by Atif Ansar and Bent Flyvbjerg

The traditional approach to space exploration is to treat each project, meaning each rocket launch, as a one-off customized megaproject. NASA provides the classic example of this approach. It treats each launch as a big, bespoke investment—trying to deliver a “quantum leap” or “big bang.” Donna Shirley, a manager on NASA’s Pathfinder mission, describes them as “magnificent mission[s] in the grand old style.”1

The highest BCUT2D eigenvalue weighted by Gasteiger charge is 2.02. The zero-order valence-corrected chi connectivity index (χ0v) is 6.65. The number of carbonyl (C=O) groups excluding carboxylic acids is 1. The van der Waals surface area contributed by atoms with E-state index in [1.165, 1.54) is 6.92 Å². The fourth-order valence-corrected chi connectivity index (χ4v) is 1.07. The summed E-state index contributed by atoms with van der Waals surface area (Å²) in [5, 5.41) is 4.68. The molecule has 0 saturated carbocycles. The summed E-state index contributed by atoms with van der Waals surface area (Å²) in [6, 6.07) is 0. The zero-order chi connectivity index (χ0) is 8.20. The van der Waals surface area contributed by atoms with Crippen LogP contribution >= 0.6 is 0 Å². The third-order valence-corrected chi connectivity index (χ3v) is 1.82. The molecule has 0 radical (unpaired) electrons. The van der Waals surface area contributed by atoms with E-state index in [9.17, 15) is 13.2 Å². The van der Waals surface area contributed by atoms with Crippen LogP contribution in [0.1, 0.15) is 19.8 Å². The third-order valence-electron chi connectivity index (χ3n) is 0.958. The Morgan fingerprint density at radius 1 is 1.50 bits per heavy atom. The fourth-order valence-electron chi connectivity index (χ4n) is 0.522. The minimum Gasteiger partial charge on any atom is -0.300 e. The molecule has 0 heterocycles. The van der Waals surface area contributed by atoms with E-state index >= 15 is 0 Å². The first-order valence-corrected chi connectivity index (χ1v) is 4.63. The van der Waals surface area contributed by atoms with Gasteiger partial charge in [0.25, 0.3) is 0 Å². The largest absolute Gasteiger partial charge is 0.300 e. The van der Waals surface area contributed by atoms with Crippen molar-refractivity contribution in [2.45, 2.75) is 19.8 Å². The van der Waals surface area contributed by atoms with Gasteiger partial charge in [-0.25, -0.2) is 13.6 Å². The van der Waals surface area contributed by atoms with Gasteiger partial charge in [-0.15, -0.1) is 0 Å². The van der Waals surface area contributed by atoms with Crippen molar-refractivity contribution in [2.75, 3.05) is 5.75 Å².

The problem with that approach is that the various missions are constructed independently from each other. Components and systems are not updated and transferred from one project to the next—they are instead reimagined.

The result is illustrated by the Mars ...

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